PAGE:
“The greatest challenge is the new role for faculty to plan the curriculum and instruction around ‘deep comprehension’ rather than ‘covering content’ using a traditional lecture format.”
Comments: I read this article in advance of my presentation at the Health Professional Educational Research Symposium earlier in the month, and I was particularly impressed with Gregory DeBourgh’s eloquence in describing critical thinking in the context of nursing education and in describing ways that clicker pedagogies can foster those critical thinking skills.
As I’ve tried to capture above, DeBourgh describes a variety of ways of using clickers in nursing education, and he included one approach that was entirely new to me, one inspired by the 50-50 option in the television game show Who Wants to Be a Millionaire? DeBourgh suggests that before the correct answer to a clicker question is revealed to students, an instructor might ask the students which answer choices should be eliminated. It’s a little unclear how DeBourgh implements this, but I can even imagine setting up a multiple-mark question with four answer choices, then asking students not to select the one correct answer but to select two incorrect answers. This would offer a nice change of pace in question format and would help students focus on more than just the correct answer. It’s often useful for students to consider why some answer choices are plausible on the surface but actually incorrect.
Hopefully it’s also above that DeBourgh puts an emphasis on teaching with case studies (multimedia case studies, at that) in his article. I understand that case study methods are perhaps more common in nursing than they are in other disciplines, and I appreciated reading this article as a way to better understand why that was the case. DeBourgh’s comments about using clickers for discussing ethics also helped me better understand the disciplinary context here.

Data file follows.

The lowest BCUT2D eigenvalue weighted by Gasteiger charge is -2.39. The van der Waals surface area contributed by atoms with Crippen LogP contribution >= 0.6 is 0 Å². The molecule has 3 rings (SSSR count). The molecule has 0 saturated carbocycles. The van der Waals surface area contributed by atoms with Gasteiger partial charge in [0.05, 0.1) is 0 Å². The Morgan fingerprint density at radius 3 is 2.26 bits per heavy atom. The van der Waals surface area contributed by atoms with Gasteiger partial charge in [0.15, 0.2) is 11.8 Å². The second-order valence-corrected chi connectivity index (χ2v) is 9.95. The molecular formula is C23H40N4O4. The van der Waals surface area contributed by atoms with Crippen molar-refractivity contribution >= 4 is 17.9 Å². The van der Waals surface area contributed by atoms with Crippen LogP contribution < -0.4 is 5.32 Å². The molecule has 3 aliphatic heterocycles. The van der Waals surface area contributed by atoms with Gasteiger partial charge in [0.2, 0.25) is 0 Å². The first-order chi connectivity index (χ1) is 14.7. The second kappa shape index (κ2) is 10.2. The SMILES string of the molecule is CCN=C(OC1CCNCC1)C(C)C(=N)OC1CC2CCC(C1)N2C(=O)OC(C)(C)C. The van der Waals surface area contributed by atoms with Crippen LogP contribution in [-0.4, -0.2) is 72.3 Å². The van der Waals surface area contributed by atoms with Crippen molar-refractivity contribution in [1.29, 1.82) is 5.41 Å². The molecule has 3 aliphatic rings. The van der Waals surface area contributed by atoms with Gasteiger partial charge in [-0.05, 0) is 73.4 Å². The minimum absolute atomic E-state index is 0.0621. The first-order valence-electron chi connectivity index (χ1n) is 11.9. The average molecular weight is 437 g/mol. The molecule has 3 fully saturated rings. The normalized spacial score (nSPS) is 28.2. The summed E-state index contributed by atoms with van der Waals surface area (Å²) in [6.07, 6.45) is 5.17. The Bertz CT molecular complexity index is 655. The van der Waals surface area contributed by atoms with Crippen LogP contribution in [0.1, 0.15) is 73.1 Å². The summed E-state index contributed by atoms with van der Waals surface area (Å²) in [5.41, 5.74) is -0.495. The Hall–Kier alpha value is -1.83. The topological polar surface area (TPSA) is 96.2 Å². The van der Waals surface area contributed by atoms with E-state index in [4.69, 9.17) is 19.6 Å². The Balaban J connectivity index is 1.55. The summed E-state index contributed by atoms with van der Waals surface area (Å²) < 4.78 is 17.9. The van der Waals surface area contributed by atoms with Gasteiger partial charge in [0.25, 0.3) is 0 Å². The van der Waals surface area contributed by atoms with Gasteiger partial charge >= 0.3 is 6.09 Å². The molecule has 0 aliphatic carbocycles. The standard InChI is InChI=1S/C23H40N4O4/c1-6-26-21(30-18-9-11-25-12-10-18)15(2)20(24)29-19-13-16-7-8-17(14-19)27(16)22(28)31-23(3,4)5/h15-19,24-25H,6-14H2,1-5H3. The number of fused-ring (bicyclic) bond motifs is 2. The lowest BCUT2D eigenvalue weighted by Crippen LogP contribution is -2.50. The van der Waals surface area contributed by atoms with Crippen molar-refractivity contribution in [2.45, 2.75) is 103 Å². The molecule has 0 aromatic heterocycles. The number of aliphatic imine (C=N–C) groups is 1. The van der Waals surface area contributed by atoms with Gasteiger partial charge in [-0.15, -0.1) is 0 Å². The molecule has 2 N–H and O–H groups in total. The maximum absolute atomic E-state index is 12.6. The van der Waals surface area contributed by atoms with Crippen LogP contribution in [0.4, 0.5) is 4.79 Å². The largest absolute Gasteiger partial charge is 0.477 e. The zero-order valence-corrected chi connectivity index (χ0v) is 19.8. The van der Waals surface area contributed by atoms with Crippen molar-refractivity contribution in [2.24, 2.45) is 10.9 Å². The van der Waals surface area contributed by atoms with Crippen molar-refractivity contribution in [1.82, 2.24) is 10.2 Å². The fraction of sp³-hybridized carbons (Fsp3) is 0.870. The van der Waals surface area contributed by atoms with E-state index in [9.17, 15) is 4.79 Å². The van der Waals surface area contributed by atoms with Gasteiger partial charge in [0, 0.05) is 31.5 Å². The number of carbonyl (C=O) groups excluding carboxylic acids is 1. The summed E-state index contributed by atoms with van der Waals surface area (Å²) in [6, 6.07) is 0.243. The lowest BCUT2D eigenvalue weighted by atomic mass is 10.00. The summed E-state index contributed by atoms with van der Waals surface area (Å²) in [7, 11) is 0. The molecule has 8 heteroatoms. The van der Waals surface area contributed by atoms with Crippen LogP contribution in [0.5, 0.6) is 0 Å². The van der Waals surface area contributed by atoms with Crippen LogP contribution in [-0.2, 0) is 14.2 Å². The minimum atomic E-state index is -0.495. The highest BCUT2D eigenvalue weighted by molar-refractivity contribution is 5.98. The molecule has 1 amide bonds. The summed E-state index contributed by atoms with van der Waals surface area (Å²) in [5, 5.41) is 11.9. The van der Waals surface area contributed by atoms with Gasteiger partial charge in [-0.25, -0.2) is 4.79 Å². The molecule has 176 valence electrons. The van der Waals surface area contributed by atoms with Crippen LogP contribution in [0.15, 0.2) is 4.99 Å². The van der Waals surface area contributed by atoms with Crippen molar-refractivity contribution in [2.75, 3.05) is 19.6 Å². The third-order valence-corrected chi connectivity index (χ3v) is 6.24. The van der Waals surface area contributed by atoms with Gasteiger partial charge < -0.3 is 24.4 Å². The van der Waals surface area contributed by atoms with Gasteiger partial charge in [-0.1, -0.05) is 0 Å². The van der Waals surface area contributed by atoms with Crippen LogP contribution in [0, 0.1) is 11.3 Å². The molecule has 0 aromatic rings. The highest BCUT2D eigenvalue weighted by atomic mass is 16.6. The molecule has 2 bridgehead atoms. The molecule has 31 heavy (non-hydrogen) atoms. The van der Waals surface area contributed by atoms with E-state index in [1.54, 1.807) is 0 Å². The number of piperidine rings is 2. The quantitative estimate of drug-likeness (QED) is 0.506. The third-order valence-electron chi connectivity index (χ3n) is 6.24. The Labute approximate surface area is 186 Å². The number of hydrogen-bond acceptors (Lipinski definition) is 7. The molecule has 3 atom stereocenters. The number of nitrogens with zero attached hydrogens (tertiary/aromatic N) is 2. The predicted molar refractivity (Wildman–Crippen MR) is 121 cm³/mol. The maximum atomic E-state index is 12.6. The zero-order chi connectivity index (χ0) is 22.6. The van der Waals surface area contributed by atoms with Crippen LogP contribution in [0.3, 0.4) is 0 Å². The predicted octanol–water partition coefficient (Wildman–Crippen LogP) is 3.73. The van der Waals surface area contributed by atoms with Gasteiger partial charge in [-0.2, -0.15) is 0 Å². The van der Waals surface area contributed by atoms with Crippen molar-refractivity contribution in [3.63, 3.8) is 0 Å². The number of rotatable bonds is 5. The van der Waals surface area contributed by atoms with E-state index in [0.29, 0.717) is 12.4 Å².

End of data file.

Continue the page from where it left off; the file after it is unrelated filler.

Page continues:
If you’re a nursing educator, please share a thought or two about using clickers in your field in the comments section!
Update: Greg DeBourgh emailed me and clarified his 50-50 technique. Here’s what he said:
I display the potential four-answers to a given question, then before the students “vote” with their clickers, I ask for a volunteer or select a student at random (my clicker system has this feature) and ask the student to eliminate 2 of the 4 potential answers and to explain why they are eliminating these two. This speaking out loud of their rationale for eliminating two of the potential answers that are not related to the question strengthens the students’ reasoning skills. They actually get quite good at it. If the student I called upon to answer hesitates or is reluctant to speak, I invite them to choose a “consultant” in the room to help them out. I hope this clarifies a bit for you.
I asked Greg what he does if the student eliminates the correct answer. Here’s his response:
If the student eliminates one of the correct answers, it is still learning, and so I ask “does everyone agree with the 50/50 elimination?” If someone objects, I ask for their rationale. If no one objects, I just let the process go and during the “reveal and rationale” we talk about why each answer is incorrect or correct.
Thanks, Greg, for this clarification, and for this great use of clickers.